Fracking has become a polarizing political issue, although it does not necessarily divide along traditional political lines. Fracking has two primary negative outcomes: potential for pollution of groundwater and the proliferation of fossil fuel use. Research into pollution of groundwater has not been carried out on a wide scale, primarily due to the complicated nature of testing wells. The most oft cited feature of fracking pollution is methane turning up in well-water. Hundreds of YouTube videos have surfaced showing citizens lighting water coming out of their faucet on fire. This consequence is likely a result of methane (i.e. natural gas) seeping into groundwater sources. This can occur due to the volatile nature of fracking; however, such effects have been shown to occur in areas where fracking is not present, suggesting it can occasionally occur naturally. Earthquakes associated with fracking is a controversial topic. Man-made earthquakes can occur for a variety of reasons, most notably waste water removal. However, the concern has become very real due to an increase in earthquakes over the past decade. Geological composition of the earth where fracking occurs has a large effect on whether pollution of groundwater or earthquakes are likely to occur. Government regulation could go a long way to prevent negative effects, but fracking regulations in the U.S. are famously divisive.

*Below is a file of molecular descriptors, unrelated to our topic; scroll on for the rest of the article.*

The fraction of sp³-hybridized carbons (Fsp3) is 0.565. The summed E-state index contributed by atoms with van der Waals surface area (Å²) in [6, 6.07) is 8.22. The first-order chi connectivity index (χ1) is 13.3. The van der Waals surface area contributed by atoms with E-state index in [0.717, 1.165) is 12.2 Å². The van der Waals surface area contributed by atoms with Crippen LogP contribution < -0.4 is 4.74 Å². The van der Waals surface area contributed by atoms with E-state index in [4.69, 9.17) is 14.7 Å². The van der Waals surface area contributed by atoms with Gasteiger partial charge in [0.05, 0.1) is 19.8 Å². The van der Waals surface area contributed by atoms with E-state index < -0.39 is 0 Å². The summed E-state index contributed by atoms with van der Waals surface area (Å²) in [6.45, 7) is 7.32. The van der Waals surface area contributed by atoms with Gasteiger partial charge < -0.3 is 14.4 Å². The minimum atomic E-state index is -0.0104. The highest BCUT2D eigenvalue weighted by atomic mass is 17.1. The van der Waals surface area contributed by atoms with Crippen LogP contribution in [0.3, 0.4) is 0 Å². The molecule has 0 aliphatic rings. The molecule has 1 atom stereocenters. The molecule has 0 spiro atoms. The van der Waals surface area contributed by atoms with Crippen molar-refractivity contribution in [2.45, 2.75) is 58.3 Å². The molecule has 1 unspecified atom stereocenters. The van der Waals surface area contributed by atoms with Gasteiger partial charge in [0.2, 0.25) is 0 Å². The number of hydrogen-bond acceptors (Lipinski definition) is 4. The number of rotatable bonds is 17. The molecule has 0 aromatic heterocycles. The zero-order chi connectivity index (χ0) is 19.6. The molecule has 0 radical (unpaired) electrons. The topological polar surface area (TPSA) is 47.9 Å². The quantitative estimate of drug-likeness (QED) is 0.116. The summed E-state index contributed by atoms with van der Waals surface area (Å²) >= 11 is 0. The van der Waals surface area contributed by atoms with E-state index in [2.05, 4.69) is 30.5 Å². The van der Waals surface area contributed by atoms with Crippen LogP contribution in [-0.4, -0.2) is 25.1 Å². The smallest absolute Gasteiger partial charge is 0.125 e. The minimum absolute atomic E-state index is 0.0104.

Regulations and protections by the EPA surrounding hydraulic fracturing are meant to aid in prevention of stress on surface and groundwater caused by actions of the oil and gas extraction industry. Heavy withdrawal, contamination of water sources, and impacts from discharges are of concern. (Natural, 2016) These forms of legislation include the Safe Drinking Water Act (SDWA), Clean Water Act (CWA), Resource Conservation and Recovery Act (RCRA), Comprehensive Environmental Response, Compensation, and Liability Act (CERCLA), Emergency Planning and Community Right-to-Know Act (EPCRA), Toxic Substances Control Act (TSCA), and the Federal Insecticide, Fungicide, and Rodenticide Act (FIFRA). Potentially problematic exemptions and limitations involved with these standards include the lack of requirement for Underground Injection Control Permits except instances where diesel fuel is involved, the absence of hazardous waste regulation for oil and gas exploration and production wastes, no liability and reporting provisions for injections of fluids, and no requirement of operations to report releases of listed chemicals to Toxics Release Inventory. (Regulations, 2016) Due to these exemptions at a federal level, states are in control of regulation when it comes to hydraulic fracturing. Vermont and New York have completely banned the practice, and as of 2015, 31 states have considered 187 related bills. Environmental groups worry that state level policies are not as strong as the potential for an all encompassing federal activity with the removal of exemptions and permitting agencies such as the EPA more regulatory authority. (Davis, 2012)